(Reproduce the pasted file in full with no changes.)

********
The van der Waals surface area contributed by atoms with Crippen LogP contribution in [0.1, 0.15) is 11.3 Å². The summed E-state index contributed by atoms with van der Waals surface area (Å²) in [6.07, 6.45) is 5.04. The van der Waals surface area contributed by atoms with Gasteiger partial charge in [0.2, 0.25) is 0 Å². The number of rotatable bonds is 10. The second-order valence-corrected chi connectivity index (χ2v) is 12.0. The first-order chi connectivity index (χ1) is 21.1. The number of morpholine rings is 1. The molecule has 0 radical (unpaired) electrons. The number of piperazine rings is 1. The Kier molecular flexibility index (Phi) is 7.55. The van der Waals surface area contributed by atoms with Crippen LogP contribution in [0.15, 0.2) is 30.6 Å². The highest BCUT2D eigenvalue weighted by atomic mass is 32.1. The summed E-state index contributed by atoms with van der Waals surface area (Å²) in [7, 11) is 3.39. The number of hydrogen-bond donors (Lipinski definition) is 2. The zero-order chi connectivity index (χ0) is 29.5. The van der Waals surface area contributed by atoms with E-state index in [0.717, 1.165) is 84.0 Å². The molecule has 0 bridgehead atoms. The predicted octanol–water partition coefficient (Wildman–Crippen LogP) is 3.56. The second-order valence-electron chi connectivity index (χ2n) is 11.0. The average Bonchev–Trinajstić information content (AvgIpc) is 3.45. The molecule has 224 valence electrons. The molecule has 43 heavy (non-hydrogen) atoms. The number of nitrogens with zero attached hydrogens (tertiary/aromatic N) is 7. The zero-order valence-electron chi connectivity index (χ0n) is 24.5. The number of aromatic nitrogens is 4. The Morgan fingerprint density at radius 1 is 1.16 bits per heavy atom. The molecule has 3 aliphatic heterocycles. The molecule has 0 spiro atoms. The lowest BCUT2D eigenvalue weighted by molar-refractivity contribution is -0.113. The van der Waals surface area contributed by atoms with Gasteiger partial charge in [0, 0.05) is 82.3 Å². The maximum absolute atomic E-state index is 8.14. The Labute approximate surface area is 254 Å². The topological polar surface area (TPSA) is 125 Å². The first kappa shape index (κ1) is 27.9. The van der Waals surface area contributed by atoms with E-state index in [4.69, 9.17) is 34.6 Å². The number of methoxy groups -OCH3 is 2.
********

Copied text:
The van der Waals surface area contributed by atoms with Crippen LogP contribution in [0.1, 0.15) is 11.3 Å². The summed E-state index contributed by atoms with van der Waals surface area (Å²) in [6.07, 6.45) is 5.04. The van der Waals surface area contributed by atoms with Gasteiger partial charge in [0.2, 0.25) is 0 Å². The number of rotatable bonds is 10. The second-order valence-corrected chi connectivity index (χ2v) is 12.0. The first-order chi connectivity index (χ1) is 21.1. The number of morpholine rings is 1. The molecule has 0 radical (unpaired) electrons. The number of piperazine rings is 1. The Kier molecular flexibility index (Phi) is 7.55. The van der Waals surface area contributed by atoms with Crippen LogP contribution in [0.15, 0.2) is 30.6 Å². The highest BCUT2D eigenvalue weighted by atomic mass is 32.1. The summed E-state index contributed by atoms with van der Waals surface area (Å²) in [7, 11) is 3.39. The number of hydrogen-bond donors (Lipinski definition) is 2. The zero-order chi connectivity index (χ0) is 29.5. The van der Waals surface area contributed by atoms with E-state index in [0.717, 1.165) is 84.0 Å². The molecule has 0 bridgehead atoms. The predicted octanol–water partition coefficient (Wildman–Crippen LogP) is 3.56. The second-order valence-electron chi connectivity index (χ2n) is 11.0. The average Bonchev–Trinajstić information content (AvgIpc) is 3.45. The molecule has 224 valence electrons. The molecule has 43 heavy (non-hydrogen) atoms. The number of nitrogens with zero attached hydrogens (tertiary/aromatic N) is 7. The zero-order valence-electron chi connectivity index (χ0n) is 24.5. The number of aromatic nitrogens is 4. The Morgan fingerprint density at radius 1 is 1.16 bits per heavy atom. The molecule has 3 aliphatic heterocycles. The molecule has 0 spiro atoms. The lowest BCUT2D eigenvalue weighted by molar-refractivity contribution is -0.113. The van der Waals surface area contributed by atoms with Gasteiger partial charge in [0, 0.05) is 82.3 Å². The maximum absolute atomic E-state index is 8.14. The Labute approximate surface area is 254 Å². The topological polar surface area (TPSA) is 125 Å². The first kappa shape index (κ1) is 27.9. The van der Waals surface area contributed by atoms with E-state index in [4.69, 9.17) is 34.6 Å². The number of methoxy groups -OCH3 is 2.